In the mid 2000s we have witnessed the steady flow of female workers to Israel where the demand is for caregivers besides the housemaids. When opportunities for such jobs were noticed our so-called manpower agents started to persuade the Nepali female job seekers to go to Israel even though no formal government channel was available to manage the employment-related problems. Consequently, there was the problem of our female workers being harassed due to loss of jobs and also employed illegally. With more such instances of illegal employment which naturally victimizes the poor and vulnerable workers increasing, the government of Israel persuaded the government of Nepal to open an embassy in Tel Aviv so that the grievances of Nepali workers in the country could be handled more efficiently and humanely.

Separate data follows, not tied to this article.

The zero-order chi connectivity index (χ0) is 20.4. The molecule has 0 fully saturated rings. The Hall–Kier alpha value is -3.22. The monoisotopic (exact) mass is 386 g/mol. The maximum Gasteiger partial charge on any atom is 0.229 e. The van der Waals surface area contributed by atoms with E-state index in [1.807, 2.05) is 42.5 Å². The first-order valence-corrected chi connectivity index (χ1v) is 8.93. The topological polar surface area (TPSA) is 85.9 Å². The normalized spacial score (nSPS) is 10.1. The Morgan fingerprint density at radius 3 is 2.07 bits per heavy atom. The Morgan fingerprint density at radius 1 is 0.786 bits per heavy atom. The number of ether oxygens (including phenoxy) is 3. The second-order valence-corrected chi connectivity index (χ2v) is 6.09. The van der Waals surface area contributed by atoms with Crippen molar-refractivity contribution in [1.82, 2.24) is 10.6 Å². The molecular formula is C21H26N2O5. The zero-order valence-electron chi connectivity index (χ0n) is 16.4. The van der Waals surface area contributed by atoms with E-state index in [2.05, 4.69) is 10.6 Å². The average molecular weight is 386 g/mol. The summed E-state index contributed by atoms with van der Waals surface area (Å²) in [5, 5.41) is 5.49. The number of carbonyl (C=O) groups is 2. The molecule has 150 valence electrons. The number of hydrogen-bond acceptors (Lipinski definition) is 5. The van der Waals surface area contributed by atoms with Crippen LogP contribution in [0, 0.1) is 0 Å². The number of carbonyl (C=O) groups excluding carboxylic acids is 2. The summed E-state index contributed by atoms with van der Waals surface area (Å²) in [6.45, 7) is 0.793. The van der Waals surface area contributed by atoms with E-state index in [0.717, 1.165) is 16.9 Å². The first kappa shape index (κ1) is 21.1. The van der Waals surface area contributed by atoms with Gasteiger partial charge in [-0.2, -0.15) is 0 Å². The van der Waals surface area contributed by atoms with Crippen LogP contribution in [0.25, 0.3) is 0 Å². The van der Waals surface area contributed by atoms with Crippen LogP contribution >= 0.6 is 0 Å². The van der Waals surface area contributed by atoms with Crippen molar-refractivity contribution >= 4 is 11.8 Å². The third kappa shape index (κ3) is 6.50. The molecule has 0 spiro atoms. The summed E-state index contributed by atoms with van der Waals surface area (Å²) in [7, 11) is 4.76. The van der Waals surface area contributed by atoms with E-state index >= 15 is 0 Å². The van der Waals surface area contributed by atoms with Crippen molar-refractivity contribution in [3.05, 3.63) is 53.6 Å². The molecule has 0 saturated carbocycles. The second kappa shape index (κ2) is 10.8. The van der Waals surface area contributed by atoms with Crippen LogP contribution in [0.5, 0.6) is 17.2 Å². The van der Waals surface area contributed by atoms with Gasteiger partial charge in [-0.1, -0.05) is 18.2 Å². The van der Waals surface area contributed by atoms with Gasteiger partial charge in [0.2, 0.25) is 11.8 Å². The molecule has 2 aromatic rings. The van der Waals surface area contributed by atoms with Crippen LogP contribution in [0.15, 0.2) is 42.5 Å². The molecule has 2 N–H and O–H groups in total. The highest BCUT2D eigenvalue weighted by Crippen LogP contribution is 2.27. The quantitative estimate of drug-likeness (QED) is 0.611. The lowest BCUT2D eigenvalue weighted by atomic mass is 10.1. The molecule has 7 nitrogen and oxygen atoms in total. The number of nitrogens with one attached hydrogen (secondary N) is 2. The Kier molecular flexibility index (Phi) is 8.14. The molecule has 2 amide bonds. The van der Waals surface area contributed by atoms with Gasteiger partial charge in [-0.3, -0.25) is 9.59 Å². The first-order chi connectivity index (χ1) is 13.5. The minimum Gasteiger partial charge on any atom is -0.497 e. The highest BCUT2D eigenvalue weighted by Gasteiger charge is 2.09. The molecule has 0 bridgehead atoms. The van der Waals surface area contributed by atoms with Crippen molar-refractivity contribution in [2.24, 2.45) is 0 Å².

Responding to this persuasion of a friendly country which has a developed economy and where more old aged persons require care and attention and taking note of the possibility of having our less educated work force employed with attractive remuneration, the government of Nepal hastily took a decision to operate an embassy at the level of CDA (Charge d Affaires). However, the Nepal embassy in Israel is now headed by a full-fledged ambassador. Then it was justified considering that the presence of a diplomatic mission would facilitate the employment for our workers and the governments of Israel and Nepal would enter into a relevant agreement to better manage the problems related to the jobs.
The recent history on this issue attests the fact that our employment problems in Israel have remained as they were seen in the beginning with no conclusion of an agreement supposed to be a panacea in this regard. Our oft-quoted labor diplomacy and recruitment of labor attaches for whose assignment the government ministers are found lobbying hard have proved less effectual than expected. Where lies the remedy to this pathetic scenario no one seems to be in the knowledge.